Most people know traditional public schools don’t have an application process. However, the admission process for charter schools is sometimes misunderstood.

Although some public charter schools do require an application, they don’t require entrance exams to enroll, and they’re open to the public. For instance, when students apply for Method Schools, they simply fill out an online application form, and an enrollment specialist helps them get set up.

Common Myths About Charter Schools

Because they’re a newer venture than traditional schools, there are common misperceptions about charter schools. Many people wrongly lump them in with private schools or simply don’t have a clear understanding of what charter schools are.

Here are some common myths about charter schools and the reality behind them.

Myth #1: Charter Students Have Lower Student Performance

With so many different types of charter schools out there, it is misleading to paint all charter schools with a broad brush. Still, some people wrongly assume charter schools underperform compared to their traditional counterparts.

In reality, reports suggest there aren't major differences in student performance at traditional and charter schools. In fact, one recent U.S. Department of Education's National Center for Educational Statistics (NCES) study found no measurable difference in traditional and charter school student performance.

But if you’re interested in choosing a charter school for your child’s education, it is best to remember different charter schools will drive different results. Ultimately, student performance depends on the quality of the curriculum, how the individual program is designed, and the school’s teaching quality.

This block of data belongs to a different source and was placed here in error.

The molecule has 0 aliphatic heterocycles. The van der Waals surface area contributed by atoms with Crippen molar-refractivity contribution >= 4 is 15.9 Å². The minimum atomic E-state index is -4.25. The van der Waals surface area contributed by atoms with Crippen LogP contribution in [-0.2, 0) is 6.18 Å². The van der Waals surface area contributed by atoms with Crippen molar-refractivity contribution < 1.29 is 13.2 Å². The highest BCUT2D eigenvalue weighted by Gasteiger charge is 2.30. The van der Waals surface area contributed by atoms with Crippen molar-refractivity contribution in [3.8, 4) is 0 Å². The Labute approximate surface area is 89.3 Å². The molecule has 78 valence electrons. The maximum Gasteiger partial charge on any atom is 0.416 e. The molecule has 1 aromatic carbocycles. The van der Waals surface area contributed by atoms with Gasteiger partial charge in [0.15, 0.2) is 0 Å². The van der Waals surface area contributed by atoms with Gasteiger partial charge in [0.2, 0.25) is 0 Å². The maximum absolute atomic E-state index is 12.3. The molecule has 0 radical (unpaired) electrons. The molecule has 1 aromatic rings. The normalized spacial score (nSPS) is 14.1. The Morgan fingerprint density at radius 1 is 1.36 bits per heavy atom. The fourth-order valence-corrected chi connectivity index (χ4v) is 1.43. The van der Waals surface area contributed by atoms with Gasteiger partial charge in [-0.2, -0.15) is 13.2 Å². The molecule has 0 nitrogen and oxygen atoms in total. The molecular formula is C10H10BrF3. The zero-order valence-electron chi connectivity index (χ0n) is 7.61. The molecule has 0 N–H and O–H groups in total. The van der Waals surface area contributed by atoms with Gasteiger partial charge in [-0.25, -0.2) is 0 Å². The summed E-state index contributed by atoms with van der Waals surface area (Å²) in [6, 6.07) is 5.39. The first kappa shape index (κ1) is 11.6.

Myth #2: Charters Unfairly Target High-Income Students

Not only is it untrue that charter schools target high-income students, but the truth actually runs in the opposite direction. In fact, according to recent NCES figures, public charters serve a higher percentage of low-income students than traditional public schools. Here’s what the study found over the course of the 2017–18 school year:

  • Thirty-seven percent of public charter schools were designated high-poverty schools.
  • Twenty-five percent of traditional public schools served a high-poverty population.

Myth #3: Charter Schools Aren’t Public Schools

Much of the time, people confuse charter schools with private schools. But it is inaccurate to view charter schools in the same light as private schools.

Make no mistake: Public charters are public schools. They rely on public funding and are open to everyone—just like traditional public schools. Also, unlike most private schools, charter schools are free to attend.

Ready to experience the Method Schools difference? Learn more

Myth #4: Charter Schools Subtract from the Community

An especially vicious rumor about charter schools is that they subtract from the progress of a community. Some people assume that charter schools somehow pull funding from traditional public schools and stifle diversity. This is another case in which the opposite is actually true.